• Management: tell surgeon to stop, deepen anaesthesia, prophylactic atropine or treatment
        • Fatigues with repeated stimulation
      • Nausea and vomiting
        • Most common with squint surgery, vitreoretinal surgery
        • Usually post-recovery, continues up to 24 hours
        • Raises IOP, delays discharge
        • Cause: visual change after squint surgery causes "motion-sickness"
          • ? Oculogastric reflex: vagal effect
        • Prevention
          • General: hydration, low nausea anaesthetic (no opiates, N2O…),
          • Antiemetics
          • Premedication with benzodiazepine (esp. lorazepam)
          • Midazolam blocks adenosine reuptake in area postrema (required for dopamine synthesis)
      • Other concerns: drug interactions, coexisting disease (esp. diabetes)
  • Vitreoretinal surgery
    • Often with poorly controlled diabetes or else ex-prem babies
    • Long cases, poor airway access
    • Immobility required
    • May have gas or oil: no N2O while gas still present
  • Open eye injury
    • Need to know
      • Degree of injury: salvageable eye? Take care with IOP.
      • Urgency: clean vs dirty injury. Clean: wait until fasted
      • Dirty: RSI required
    • Children: LA cream for IV, sedative premedication
    • Minimize IOP rise with big induction agent dose, fentanyl, topical local to airway
  • EUA for glaucoma
    • Measurements require an anaesthetic which doesn't alter IOP much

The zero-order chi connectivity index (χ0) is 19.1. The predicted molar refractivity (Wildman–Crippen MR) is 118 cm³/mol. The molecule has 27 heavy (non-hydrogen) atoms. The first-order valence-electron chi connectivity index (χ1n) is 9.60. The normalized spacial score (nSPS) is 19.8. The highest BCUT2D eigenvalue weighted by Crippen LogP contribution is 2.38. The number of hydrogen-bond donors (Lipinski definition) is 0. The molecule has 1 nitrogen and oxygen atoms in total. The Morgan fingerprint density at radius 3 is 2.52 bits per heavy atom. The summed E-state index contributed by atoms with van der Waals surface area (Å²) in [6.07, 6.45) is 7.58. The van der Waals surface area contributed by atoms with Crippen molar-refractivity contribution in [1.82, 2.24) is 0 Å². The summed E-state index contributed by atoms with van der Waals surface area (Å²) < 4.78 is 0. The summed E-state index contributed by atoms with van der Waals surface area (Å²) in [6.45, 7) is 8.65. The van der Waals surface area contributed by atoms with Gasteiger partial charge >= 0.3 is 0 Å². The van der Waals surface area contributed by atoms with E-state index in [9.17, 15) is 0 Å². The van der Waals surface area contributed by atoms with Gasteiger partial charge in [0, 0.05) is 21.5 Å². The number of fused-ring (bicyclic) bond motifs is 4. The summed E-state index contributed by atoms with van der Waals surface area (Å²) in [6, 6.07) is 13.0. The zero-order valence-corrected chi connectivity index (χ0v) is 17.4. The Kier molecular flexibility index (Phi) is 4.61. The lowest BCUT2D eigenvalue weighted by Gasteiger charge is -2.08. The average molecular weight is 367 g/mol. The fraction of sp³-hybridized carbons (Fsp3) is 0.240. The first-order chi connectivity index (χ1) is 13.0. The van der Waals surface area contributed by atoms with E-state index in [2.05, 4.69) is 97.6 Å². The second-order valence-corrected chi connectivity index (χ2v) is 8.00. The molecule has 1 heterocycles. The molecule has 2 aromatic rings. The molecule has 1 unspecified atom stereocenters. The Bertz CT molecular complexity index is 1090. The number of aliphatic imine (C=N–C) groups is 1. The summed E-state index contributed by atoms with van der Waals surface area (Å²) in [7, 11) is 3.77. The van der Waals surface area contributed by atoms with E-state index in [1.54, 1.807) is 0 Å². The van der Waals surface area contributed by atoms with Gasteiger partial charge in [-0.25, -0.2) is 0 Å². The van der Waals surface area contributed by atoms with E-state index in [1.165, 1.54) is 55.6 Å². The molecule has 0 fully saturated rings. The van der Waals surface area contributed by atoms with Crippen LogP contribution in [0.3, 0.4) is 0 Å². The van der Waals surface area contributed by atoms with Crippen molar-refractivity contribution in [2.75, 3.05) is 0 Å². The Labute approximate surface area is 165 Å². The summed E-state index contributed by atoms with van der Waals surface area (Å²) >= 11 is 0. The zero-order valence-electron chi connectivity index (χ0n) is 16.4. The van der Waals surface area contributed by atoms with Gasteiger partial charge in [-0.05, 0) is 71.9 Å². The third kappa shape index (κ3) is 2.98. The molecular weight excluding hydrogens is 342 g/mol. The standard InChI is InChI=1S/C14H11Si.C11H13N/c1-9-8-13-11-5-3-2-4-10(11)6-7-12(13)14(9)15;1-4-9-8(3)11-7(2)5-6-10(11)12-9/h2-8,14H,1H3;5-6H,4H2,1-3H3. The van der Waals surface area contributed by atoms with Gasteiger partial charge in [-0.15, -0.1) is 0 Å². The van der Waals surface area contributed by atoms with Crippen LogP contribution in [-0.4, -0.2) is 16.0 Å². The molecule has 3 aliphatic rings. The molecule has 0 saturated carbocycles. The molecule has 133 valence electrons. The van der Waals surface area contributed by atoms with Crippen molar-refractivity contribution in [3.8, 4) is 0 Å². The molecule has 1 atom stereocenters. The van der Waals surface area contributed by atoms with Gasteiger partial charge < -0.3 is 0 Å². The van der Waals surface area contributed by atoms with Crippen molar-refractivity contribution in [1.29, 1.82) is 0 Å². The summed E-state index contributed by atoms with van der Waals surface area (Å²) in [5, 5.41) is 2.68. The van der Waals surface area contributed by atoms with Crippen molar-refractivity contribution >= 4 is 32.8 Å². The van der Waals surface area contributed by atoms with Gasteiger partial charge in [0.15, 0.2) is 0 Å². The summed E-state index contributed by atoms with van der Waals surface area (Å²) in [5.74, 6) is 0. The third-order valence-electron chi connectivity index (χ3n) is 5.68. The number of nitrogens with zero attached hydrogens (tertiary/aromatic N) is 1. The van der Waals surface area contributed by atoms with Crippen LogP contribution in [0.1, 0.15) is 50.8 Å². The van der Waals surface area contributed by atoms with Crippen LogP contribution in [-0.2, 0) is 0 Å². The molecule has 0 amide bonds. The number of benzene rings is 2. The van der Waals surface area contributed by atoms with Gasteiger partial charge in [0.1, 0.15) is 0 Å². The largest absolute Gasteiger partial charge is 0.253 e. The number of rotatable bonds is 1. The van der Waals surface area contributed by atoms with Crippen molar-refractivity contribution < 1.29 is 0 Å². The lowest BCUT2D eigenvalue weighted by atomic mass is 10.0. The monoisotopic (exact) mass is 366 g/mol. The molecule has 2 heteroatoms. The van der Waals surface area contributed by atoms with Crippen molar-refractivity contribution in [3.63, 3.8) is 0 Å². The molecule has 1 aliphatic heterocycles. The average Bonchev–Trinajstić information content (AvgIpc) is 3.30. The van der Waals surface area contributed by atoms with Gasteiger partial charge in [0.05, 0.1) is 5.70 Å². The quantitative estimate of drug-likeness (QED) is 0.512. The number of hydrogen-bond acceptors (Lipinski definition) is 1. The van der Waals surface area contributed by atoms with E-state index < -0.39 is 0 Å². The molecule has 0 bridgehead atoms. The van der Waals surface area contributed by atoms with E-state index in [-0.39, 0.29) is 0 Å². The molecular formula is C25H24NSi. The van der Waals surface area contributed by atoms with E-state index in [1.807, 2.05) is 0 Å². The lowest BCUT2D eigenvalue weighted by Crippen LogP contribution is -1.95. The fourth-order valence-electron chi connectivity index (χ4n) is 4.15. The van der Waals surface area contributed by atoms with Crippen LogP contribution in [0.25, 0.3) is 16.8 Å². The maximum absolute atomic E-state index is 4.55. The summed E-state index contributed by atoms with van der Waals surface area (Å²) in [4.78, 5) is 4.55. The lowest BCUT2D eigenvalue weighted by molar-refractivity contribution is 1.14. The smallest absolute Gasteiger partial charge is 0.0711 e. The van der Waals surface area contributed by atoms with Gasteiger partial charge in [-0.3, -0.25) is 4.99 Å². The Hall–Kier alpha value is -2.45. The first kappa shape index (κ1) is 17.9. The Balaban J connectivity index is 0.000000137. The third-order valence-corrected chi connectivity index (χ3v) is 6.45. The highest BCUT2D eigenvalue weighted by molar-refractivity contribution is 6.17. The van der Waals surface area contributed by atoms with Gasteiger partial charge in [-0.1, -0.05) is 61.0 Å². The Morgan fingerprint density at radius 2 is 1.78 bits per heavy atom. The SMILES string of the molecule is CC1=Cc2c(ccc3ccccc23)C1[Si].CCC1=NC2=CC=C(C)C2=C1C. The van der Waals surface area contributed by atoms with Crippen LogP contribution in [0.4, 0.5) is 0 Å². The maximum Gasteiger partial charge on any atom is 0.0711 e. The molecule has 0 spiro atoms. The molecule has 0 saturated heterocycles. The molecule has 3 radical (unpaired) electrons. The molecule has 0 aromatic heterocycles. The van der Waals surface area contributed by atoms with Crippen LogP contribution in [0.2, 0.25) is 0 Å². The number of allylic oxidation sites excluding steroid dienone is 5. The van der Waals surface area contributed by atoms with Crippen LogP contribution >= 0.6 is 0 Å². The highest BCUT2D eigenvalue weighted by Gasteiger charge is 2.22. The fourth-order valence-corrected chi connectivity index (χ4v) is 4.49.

• Halothane: reduces IOP
    • Kids usually have multiple anaesthetics
  • NLD probe
    • Simple mask anaesthetic
    • Some babies have a mucocoele: aspiration of pus
  • Sub-Tenon's block
    • Painless, fast onset, good motor block, no needle in retrobulbar space
    • Catheter passed subconjunctivally
    • Look up and out, nick conjunctival fascia, probe around globe to post attachment of Tenon's fascia


Outline management of anaesthesia for a penetrating eye injury

  • Issues
    • Emergency surgery, usually a trauma patient with a full stomach
    • Avoidance of rise in IOP with potential expulsion of globe contents
  • Assessment
    • Routine, plus
    • Trauma
      • Associated injuries, ABCDE, fasting status
    • Eye
      • Nature of injury, acuity
  • Preoperative
    • Premedication
      • Antacid, H2 blocker, prokinetic
  • Intraoperative
    • Monitoring and access
      • Routine: IV, ECG, SpO2, NIBP, gas analysis, disconnect etc.
    • Induction
      • Modified RSI
        • Preoxygenation
        • Predosing with lidocaine, remifentanil, β-blocker IV
        • Induction with thiopentone or propofol
        • Relaxation options
          • Suxamethonium
          • Predose with NDB followed by suxamethonium
          • High dose NDB (e.g. rocuronium)
          • Trade-off between risk of coughing and increased IOP with suxamethonium
  • Maintenance
    • Lower IOP
      • Mild hyperventilation, β-blocker, acetazolamide, mannitol, hypotension
    • Monitor muscle relaxation to prevent coughing
    • Prophylaxis: antibiotics, tetanus
  • Emergence
    • Prevention of coughing/vomiting and protection of airway are conflicting priorities
    • Extubate awake in lateral position
    • Give narcotic and antiemetic before emergence

Kindly provided by Dr James Mitchell from his pharmacodynamics series